Day 6  –  138 kms in 9 ½  hours

I was now at 1161 kms with only 140 to go. The golf course opened at 6:30 am for coffee while the grill heated up so I arrived about then and had a leisurely breakfast. At about 7:30, I phoned my friend Don Ewing and asked if he’d like to join me for a ride and he quickly agreed. Don is an old xc ski buddy and we had a nice ride along the dike along the edge of Natalie Lake over to the dam at Seven Sisters. I should mention that the stretch of trail in both directions from Pinawa is perhaps the best – marked trail in the whole province.

Don turned around at Seven Sisters and headed back and I headed along the southern dike going east along the edge of the lake. At this point, I was back into a stretch with absolutely no signage and I ended up on a stretch where the trail was gradually getting less clear. I finally came upon some guys with earth moving equipment and asked them if I was on the TCT trail. He pointed me along and I ended up headin northeast on a new road heading north but just east enough to allow me to believe it was correct. After about 3 kms, I came upon a grader and he told me that I was going the wrong way and in fact heading for the new Tim Horton’s camp. I backtracked and ended up back on highway 307 for the next 12 -15 kms to lake Dorothy.

Once I was in the Whiteshell Provincial Park, the TCT signage began again and was quite good. Some stretches were excellent and most of the time it stayed fairly close to the highway. At Betula Lake, I grabbed some food at a convenience store and topped up my fluids. At this point I had 75 kms to go. It was a warm day again and the bugs were bad in the bush. To make matters worse, my bug spray ran out. I opted for alternately riding on the trail and then the highway whenever I felt that I was sacrificing too much blood. I got some bug spray at Brereton and then followed a nice stretch of trail into Rennie.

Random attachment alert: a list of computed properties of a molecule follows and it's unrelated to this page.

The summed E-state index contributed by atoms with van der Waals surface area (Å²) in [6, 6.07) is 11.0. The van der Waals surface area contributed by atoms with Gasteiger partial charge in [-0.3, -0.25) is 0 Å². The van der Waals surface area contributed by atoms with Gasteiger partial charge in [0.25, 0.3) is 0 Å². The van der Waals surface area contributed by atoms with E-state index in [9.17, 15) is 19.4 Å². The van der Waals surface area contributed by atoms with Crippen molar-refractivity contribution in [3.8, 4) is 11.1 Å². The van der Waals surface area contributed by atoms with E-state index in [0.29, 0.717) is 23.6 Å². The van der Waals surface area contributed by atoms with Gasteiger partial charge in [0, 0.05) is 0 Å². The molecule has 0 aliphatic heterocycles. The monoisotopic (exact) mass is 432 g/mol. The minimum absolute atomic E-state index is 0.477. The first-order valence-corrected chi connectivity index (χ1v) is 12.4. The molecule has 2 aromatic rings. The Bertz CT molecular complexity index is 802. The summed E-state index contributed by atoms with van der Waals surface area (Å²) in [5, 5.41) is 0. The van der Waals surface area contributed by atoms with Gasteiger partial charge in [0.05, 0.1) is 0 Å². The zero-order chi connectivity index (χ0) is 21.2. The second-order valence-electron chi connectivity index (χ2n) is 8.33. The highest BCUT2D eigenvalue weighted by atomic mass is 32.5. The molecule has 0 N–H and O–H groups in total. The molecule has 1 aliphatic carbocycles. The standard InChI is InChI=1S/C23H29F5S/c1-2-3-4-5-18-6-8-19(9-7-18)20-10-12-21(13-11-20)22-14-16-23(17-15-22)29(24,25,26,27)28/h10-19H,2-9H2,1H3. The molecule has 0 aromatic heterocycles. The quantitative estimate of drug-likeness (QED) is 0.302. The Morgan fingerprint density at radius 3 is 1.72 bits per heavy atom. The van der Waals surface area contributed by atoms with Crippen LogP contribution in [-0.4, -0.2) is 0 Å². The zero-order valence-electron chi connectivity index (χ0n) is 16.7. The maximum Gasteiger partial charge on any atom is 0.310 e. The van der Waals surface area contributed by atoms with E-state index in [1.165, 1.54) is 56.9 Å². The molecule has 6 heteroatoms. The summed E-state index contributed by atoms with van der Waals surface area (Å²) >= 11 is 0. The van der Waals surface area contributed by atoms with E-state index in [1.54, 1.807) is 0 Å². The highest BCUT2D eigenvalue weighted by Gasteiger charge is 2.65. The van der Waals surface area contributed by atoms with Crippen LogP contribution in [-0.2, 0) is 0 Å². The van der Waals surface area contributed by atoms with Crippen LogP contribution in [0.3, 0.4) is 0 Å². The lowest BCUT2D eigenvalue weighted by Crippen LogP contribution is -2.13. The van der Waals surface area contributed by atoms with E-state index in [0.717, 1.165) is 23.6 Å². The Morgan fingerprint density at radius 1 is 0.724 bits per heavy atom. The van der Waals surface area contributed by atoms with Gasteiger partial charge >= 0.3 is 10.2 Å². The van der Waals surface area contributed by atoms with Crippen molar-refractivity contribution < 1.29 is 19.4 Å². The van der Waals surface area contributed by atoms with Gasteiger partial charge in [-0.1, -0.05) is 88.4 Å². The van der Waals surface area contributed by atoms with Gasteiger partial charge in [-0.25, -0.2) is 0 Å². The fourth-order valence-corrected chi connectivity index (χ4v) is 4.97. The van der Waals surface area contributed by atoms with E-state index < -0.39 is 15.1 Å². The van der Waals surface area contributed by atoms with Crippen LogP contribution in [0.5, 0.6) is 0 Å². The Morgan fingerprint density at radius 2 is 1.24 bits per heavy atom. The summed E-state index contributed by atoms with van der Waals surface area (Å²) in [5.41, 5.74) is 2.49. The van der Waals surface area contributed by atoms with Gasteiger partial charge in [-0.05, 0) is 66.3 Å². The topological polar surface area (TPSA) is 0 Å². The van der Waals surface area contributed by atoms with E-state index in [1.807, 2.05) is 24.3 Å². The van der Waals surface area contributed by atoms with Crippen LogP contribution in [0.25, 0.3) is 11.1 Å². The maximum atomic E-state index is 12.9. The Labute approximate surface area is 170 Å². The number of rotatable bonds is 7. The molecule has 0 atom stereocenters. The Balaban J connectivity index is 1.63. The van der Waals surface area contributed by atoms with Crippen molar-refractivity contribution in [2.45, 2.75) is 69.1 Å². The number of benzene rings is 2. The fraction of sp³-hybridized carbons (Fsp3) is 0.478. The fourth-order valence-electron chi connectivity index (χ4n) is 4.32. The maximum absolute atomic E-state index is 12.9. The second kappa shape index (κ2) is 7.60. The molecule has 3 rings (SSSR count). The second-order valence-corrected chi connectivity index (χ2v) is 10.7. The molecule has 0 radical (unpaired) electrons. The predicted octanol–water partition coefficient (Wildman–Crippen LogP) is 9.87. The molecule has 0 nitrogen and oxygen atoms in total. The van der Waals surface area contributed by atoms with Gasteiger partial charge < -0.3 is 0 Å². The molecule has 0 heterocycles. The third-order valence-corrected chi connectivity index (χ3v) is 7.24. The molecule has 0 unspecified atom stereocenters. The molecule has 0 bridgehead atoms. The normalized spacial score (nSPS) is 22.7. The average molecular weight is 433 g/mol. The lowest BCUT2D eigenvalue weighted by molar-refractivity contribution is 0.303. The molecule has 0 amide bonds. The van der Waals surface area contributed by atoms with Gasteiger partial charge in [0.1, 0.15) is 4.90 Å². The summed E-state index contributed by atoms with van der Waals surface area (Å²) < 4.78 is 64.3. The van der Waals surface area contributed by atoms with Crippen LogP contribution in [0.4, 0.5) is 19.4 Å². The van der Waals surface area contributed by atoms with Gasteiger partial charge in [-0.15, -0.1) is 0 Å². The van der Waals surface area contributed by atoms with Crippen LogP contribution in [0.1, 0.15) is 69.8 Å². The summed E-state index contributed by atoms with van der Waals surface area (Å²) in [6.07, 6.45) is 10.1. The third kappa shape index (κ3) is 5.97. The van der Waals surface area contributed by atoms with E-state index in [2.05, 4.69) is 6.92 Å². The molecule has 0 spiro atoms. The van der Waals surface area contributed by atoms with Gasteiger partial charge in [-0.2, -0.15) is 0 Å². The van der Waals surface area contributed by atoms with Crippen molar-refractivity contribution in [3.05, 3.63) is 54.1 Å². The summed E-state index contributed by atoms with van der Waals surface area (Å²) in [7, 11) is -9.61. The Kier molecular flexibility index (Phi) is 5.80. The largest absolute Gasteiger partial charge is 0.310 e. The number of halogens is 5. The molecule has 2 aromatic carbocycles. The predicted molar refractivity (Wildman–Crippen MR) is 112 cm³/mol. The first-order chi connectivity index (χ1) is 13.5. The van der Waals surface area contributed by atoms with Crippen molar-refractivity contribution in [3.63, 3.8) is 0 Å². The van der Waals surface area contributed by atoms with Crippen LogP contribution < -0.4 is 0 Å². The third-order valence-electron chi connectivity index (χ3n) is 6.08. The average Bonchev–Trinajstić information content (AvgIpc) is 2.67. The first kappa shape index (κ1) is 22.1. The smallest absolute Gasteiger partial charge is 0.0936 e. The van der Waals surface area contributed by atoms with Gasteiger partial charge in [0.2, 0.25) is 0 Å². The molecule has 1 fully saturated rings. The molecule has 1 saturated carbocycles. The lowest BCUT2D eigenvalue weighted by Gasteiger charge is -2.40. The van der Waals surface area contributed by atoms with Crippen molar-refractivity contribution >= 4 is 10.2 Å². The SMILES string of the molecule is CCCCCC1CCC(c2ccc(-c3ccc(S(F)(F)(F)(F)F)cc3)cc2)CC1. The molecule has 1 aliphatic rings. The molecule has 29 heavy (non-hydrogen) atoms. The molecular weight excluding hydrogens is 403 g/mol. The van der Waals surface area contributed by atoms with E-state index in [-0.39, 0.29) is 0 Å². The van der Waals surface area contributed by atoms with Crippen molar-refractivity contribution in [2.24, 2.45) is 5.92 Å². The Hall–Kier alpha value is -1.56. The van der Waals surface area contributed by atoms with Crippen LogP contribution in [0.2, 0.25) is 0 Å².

I went to the ranger station in Rennie and asked where the start of the Centennial trail was. The ranger told me that it was really a rugged hiking trail and not recommended for cycling. He said I would be walking significant portions. That had little appea; so I opted for the highway as far as Caddy Lake at which point I hit nice section of trail into the townsite at West Hawk lake.

 From there the trail is the old Trans Canada highway out to the border. This is a road I know well from many road races out that way when I was starting cycling back in the late 60’s. The hills seem to have grown. I made it to the border at 6:32in the evening for a total time of 5 days 10 hours and 2 minutes. My wife Lynne had driven out and I cleaned up and changed and we had a nice meal in the town before driving home.

Recap of the trail and my experience.

The TCT in Manitoba has a wide range of conditions and since it is maintained by volunteers the signage and maintenance varies greatly across the province. I had a 10 year old guidebook and I wasn’t obsessed with staying on the exact route. There were stretches that I chose to avoid some singletrack as I was alone with a loaded bike. I’m sure I’d enjoy going back and checking them out on day rides but I chose caution on this effort. Overall, the trail gives a nice look at out province and I’d recommend riding it in parts or all at once as suits your needs.

My favorite sections were the rail trail from Russell to Neepawa, the Crow Wing trail and the Border to Beaches trail although stretches of it definitely were short on signage. The stretch from Selkirk to Grand Beach is presently somewhat vague but there is great potential as the old rail line to Grand Beach is abandoned and would make a fun and historically significant route. Here’s hoping on that.

I met some great folks along the way at my various stops and virtually all lived up the friendly Manitoba name. I wish Charlie could have joined me but maybe on the Divide ride if that ever comes to fruition.